#GTDapps: Interview to David Messent

Today in GTDapps, we are going to have David Messent, Product Manager for OmniFocus since 2014.

«We’re focused on giving our customers a system that shows them what they want, when they need to see it, and I can definitely see artificial inteligence playing into that»

And now, the answers and the questions of David Messent for GTDapps:

Knowing better David Messent

What is your career path until you arrived in OmniFocus?

Before coming to Omni I wrote support and sales training materials for wireless carriers and manufacturers. My first role at Omni was in Customer Support, but I have been doing Product Management since 2009.

What defines David Messent?

I love communicating with people and working collaboratively on ideas and solutions!

The past

What have been the challenges you had to overcome to transform that original vision of OmniFocus into the actual app?

I didn’t work on OmniFocus 1.0, when the team was building an app inspired by what customers were doing with OmniOutliner Pro, but during my tenure I would say the biggest challenge has been trying to meet the expectations of customers who want all the features of an app that is essentially a service (a web-app running on a server somewhere that does all the hard work), while we are the opposite of that. The OmniFocus apps on your devices do all the work, which means that you can choose almost any server to host your data for sync. We think that’s a really important feature of OmniFocus, that is only becoming more important as the world wakes up to more and more privacy concerns. But it does make development more difficult in some ways.

What milestones define the past of OmniFocus?

It’s easy to call out the individual product releases (v1.0 and 2.0 for Mac, iPhone, and iPad, and the transition to a universal iOS app that runs on both iPhone and iPad), but I would say the features that have defined and differentiated OmniFocus over the years have been Perspectives (v1.0 for Mac in January 2008), Clipping and Quick Entry (also v1.0 for Mac), sync between Mac and iOS versions (v1 for iPhone in July 2008), Review Mode and Forecast (OmniFocus for iPad 1.0 in July 2010), Push-triggered sync for both Mac and iOS (July and December 2015, respectively), and end-to-end encryption (August 2016).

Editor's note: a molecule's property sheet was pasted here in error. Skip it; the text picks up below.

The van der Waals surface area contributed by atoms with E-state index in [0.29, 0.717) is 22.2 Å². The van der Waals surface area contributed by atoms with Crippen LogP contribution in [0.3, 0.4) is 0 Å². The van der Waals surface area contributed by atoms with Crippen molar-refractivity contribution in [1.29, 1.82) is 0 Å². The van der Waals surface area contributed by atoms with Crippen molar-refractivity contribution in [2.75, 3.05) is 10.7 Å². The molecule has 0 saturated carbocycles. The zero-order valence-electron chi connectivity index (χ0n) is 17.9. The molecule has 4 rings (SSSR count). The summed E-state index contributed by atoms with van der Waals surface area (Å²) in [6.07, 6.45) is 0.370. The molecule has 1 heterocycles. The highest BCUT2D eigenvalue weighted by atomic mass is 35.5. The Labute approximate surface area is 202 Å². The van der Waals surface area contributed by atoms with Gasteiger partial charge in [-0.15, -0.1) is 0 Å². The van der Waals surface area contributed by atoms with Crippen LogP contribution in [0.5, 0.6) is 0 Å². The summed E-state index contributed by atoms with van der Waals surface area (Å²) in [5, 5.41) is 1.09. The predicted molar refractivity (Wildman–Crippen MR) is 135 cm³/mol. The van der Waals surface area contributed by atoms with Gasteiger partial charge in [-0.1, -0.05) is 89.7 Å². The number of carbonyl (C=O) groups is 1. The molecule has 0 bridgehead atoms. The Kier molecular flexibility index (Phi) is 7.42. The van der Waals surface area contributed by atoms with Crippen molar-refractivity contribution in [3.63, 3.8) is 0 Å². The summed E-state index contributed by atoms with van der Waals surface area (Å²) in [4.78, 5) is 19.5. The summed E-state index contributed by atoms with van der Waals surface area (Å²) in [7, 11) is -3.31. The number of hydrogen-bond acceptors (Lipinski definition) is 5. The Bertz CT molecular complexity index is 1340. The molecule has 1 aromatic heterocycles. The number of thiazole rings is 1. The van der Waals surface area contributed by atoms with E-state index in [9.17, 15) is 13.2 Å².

Inside the OmniFocus control room

Personal productivity is based on habits, as well as GTD. In which way, OmniFocus helps people to develop and maintain the GTD productivity habits?

I think two features of OmniFocus that reinforce habit are all of the ways we help you get stuff into your system (Quick Entry, Clipping, Automation via URLs on iOS, MailDrop), and our dedicated Review mode. It’s my personal belief that spending time reviewing is one of the most important things you can do to stay productive.

Which are the OmniFocus´s strengths, in comparison with other productivity apps available on the market?

That it’s built sustainably (Omni has been around for a long time and isn’t going anywhere). That it gives you control over your data and privacy. That it has a high ceiling in terms of power, if you’re interested in becoming a power user, while still being approachable for anyone who is interested in getting serious about productivity.

E-mail has become a significant tool in the daily life of the vast majority of knowledge workers. How do you think the relationship between E-mail, OmniFocus and personal productivity should be?

I don’t want anyone to stop doing what’s working for them, but I can tell you that I tend to leave emails in my inbox for processing and not create an OmniFocus item for every follow-up that needs sending. OmniFocus has great tools for capturing email—I just don’t use them very much personally.

And tomorrow?

What milestones will mark the future of OmniFocus?

The biggest things on the horizon for OmniFocus, our CEO Ken Case outlined in his blog post at the start of the year: Free downloads on iOS and Mac (making it easier for customers to try the apps before purchasing), letting customers attach multiple tags (contexts) to an item and set up better repeats, and transforming the OmniFocus iPad experience so that you can work as efficiently as you do on a Mac.

Within the OmniFocus route map is there space for collective productivity management (productive networks, work team, organizations departments…)?

This is something we’d love to do soon, but we want to focus on the work we’ve already announced before we move on to new features.

Nowadays, artificial intelligence is been documented by many writers and scientifics. How can deal OmniFocus with it?

That’s a great question, and one I don’t have an immediate answer to! Right now we’re focused on giving our customers a system that shows them what they want when they need to see it, and I can definitely see A.I. playing into that.

To end…

The last question is for the interviewee. What have you missed in the interview and would you like to include?

I’d like to thank your readers for reading this, and invite them to check out OmniFocus if they haven’t already (or if it’s been a while)!

Thanks, Jesús!

I hope you have found interesting these data about the past, present, and future of OmniFocus. Thanks to David and thank you for being there.

See you in the next chapter of GTDapps.

Jesús Serrano Ducar

Soy consultor artesano y nodo de OPTIMA LAB, una red productiva que ayuda a personas y organizaciones a ser más efectivas para lograr sus resultados por medio del aprendizaje basado en la experiencia y nuevas metodologías centradas en las personas.

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